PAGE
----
The value of ${f}_{n}$, $\zeta $, $\gamma $ and $\eta $ can be determined by solving the following equations:
Substituting Eqs. (11) and (12) into Eqs. (14) gives:
Eq. (15) can be rewritten as:
Now there are four equations in four unknowns, thus the dynamic parameters ${f}_{n}$ and $\zeta $ can be determined by solving these nonlinear equations. Some numerical methods can be employed to solve nonlinear equations. In this study, a modified NewtonRaphson algorithm, called the “secant” method is adopted to solve the systems of nonlinear equations. Consider the solution to a system of $m$ nonlinear equations in $m$ unknowns given by:
${F}_{2}({x}_{1},{x}_{2},...,{x}_{m})=0,$
${F}_{m}({x}_{1},{x}_{2},...,{x}_{m})=0.$
The system can be written in a single expression using vectors, i.e.:
where the vector $\mathbf{x}$ contains the independent variables ${x}_{i}$, and the vector $\mathbf{F}$ contains the functions ${f}_{j}\left(\mathbf{x}\right)$. The procedure to solve the equations is described as below.
1) Set the maximum number of iterations $N$ and the tolerance $\epsilon $;
2) Set the initial guess for the solution as ${\mathbf{x}}_{0}={x}_{1},{x}_{2},\dots ,{x}_{i},\dots ,{x}_{m}$.
3) Successive approximations to the solution are obtained from:
where $\mathbf{J}$ is the Jacobian matrix and $k$ is the current iteration step number.
4) The convergence criterion is that the magnitude of the vector $\mathbf{f}\left({\mathbf{x}}_{n}\right)$ be smaller than the tolerance, as shown in Eq. (16). If Eq. (16) were satisfied, the iteration is ended and the unknown $\mathbf{x}$ is determined. Otherwise, the iteration procedure goes to step (3):
The main difference between the secant method and the NewtonRaphson algorithm is how to calculate the Jacobian matrix $\mathbf{J}$. The former uses the secant value instead of the tangent value when calculating the Jacobian matrix. This method is easily implemented to solve the system of nonlinear equations which is shown in Eqs. (16a)(16d). Therefore, the natural frequency and damping ratio of a forcebalance system can be easily determined by adopting the proposed method.
3. Illustrative examples
In this section, three illustrative examples are presented to examine the validation of the proposed method. The first example is the standard tall building model proposed by CAARC (called the CAARC standard tall building). It is a hypothetical building. The other two examples are actual buildings including the Zhuoyue Century Center (ZCC) with rectangular crosssection and the Guangzhou East Tower (GZET) with nonrectangular crosssection.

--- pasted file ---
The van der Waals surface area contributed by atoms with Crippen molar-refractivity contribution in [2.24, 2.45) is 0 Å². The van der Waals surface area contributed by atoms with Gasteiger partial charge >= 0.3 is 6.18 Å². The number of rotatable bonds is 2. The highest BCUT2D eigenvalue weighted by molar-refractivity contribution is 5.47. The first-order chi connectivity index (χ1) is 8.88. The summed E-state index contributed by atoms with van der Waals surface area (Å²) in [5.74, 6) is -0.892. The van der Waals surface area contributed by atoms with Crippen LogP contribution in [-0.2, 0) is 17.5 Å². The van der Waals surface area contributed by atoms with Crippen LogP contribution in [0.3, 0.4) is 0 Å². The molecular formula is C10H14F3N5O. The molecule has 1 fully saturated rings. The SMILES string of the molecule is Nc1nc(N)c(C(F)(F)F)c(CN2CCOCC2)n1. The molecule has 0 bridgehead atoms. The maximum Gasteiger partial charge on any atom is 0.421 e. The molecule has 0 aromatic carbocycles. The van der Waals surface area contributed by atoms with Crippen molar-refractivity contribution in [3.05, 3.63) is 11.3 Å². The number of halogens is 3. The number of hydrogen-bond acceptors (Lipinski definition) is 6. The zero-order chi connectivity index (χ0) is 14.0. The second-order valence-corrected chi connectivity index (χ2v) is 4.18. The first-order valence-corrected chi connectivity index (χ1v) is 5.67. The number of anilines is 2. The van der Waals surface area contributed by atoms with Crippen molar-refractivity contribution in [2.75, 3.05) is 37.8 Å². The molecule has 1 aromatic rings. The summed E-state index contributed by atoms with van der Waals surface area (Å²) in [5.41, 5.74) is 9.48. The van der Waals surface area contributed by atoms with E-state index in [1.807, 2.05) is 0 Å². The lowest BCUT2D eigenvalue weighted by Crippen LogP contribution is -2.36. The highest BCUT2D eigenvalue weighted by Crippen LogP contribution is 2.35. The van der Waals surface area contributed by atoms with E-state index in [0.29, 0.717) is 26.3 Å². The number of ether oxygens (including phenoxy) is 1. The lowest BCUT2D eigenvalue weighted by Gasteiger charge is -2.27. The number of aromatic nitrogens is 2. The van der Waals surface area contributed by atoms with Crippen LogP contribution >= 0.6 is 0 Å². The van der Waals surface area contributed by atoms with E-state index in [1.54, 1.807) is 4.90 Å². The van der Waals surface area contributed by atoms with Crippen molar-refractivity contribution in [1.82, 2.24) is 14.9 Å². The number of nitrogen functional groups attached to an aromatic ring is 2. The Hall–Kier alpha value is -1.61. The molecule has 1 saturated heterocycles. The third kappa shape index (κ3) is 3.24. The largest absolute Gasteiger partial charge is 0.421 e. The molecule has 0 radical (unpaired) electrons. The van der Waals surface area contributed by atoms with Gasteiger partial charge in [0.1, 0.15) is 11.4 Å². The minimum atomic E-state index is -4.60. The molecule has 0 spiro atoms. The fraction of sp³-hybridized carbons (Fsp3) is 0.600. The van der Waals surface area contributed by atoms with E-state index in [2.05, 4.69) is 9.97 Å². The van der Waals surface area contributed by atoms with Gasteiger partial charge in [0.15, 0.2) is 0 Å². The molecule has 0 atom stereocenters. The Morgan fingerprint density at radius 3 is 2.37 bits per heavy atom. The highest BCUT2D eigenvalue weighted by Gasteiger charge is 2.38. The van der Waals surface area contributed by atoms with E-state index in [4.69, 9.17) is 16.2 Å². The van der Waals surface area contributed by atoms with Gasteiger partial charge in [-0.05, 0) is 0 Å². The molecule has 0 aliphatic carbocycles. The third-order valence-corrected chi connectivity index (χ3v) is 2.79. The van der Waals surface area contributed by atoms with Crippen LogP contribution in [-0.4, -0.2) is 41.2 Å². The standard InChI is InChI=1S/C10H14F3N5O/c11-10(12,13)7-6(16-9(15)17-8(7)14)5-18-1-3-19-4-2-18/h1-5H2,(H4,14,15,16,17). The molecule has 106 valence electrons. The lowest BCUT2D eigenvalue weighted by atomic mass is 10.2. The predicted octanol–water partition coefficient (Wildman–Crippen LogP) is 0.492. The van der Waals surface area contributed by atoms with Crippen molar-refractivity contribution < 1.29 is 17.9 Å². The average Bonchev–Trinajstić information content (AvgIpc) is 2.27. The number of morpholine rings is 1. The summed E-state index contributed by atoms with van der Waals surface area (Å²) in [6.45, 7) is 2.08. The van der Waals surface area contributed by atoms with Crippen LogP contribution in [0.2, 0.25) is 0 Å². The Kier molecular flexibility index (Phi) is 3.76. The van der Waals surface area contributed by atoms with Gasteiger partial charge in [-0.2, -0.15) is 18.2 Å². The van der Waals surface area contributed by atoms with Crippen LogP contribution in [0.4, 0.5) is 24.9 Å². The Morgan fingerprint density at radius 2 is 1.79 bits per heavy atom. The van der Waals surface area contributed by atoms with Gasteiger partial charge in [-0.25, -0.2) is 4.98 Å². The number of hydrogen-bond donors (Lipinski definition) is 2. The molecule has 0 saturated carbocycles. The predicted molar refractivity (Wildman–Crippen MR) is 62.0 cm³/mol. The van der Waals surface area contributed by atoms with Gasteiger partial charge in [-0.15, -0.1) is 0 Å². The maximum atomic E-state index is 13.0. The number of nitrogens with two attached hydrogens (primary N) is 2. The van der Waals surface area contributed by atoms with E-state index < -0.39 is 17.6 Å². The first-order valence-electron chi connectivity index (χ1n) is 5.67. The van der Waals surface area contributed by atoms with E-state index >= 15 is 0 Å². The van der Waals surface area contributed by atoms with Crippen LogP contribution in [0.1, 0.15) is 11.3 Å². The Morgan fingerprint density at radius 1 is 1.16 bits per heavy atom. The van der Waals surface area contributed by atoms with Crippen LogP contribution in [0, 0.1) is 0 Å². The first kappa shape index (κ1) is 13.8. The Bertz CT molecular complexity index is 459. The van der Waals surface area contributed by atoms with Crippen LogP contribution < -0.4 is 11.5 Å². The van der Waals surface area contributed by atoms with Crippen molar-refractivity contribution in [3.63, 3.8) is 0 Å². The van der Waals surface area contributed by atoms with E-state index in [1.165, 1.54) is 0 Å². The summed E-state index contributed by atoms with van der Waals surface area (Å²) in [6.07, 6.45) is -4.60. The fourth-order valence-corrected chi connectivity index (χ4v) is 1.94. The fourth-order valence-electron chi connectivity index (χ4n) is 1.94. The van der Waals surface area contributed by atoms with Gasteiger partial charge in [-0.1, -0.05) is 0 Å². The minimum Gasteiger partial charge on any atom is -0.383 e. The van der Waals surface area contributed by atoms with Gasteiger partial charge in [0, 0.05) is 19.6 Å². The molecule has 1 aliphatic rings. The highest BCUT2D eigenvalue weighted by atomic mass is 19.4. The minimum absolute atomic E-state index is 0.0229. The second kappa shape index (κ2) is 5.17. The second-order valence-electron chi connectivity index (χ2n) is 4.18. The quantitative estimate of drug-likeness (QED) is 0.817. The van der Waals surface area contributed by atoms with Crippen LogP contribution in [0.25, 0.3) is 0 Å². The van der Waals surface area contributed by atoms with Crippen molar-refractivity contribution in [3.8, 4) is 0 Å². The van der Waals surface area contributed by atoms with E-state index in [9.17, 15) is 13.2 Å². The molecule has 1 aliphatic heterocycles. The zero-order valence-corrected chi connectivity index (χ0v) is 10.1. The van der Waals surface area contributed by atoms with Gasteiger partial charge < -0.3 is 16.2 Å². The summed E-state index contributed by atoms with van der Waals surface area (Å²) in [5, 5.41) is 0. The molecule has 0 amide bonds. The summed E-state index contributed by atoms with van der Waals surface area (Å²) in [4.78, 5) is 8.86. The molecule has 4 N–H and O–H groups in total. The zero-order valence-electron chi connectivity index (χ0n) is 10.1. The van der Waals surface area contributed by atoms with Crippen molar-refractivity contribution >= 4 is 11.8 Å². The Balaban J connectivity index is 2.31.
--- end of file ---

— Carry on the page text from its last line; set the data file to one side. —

3.1. Example I: the CAARC standard tall building
The CAARC standard tall building is characterized as a flattopped prismatic body with rectangular crosssection and lateral flat walls presenting no parapets or other geometric details. The fullscale dimension of the building model are as follows: height $H=$ 182.88 m; length $L=$ 30.48 m and width $W=$ 45.72 m. The HFFB wind tunnel test was carried out in the boundary layer wind tunnel at the South China University of Technology with a working section of 5 m wide and 3 m high. A rigid model with a geometric length scale of 1:300 was made to represent the CAARC building, as shown in Fig. 1. Spires and roughness elements were used to simulate a typical boundary layer wind flow specified in the Load Code of China (2012) as exposure Category C. The corresponding power law exponent is 0.22. In the wind tunnel test, the aforementioned six force or moment components at the base of the building model were measured by an ATI type highfrequency forcebalance. The sampling frequency was 400 Hz and the sampling length was 40960. Wind direction varied from 0° to 350° with incremental step of 10° in the wind tunnel test.
Fig. 1The CAARC building model in wind tunnel tests
Fig. 2The identified dynamic parameters of the modelbalance system of CAARC under different wind directions
a) Natural frequency
b) Damping ratio
Fig. 2 shows the identification results of the natural frequencies and the damping ratios of the modelbalance system for all wind directions. It is shown that the natural frequency and damping ratio of the HFFB system under different wind directions are not quite the same. The identified natural frequency varies slightly with wind directions. However, the identified damping ratio varies more significantly with wind directions. For example, in ${M}_{x}$ direction, the maximum damping ratio is 0.97 % and the minimum damping ratio is 0.67 %. In ${M}_{y}$ direction, they are 1.19 % and 0.83 %, respectively. The phenomenon that the identified dynamic parameters vary with wind directions would be due to several aspects. First, altering wind direction is usually implemented by rotating the mechanical device at the base of the modelbalance system. This procedure may cause slight changes of the dynamic parameters of the HFFB system. Second, the aerodynamic damping of the modelbalance system usually varies with wind directions in wind tunnel tests. Obviously, the aerodynamic damping is a portion of the total damping of that system. Hence the damping of the model balance system varies significantly in different wind directions.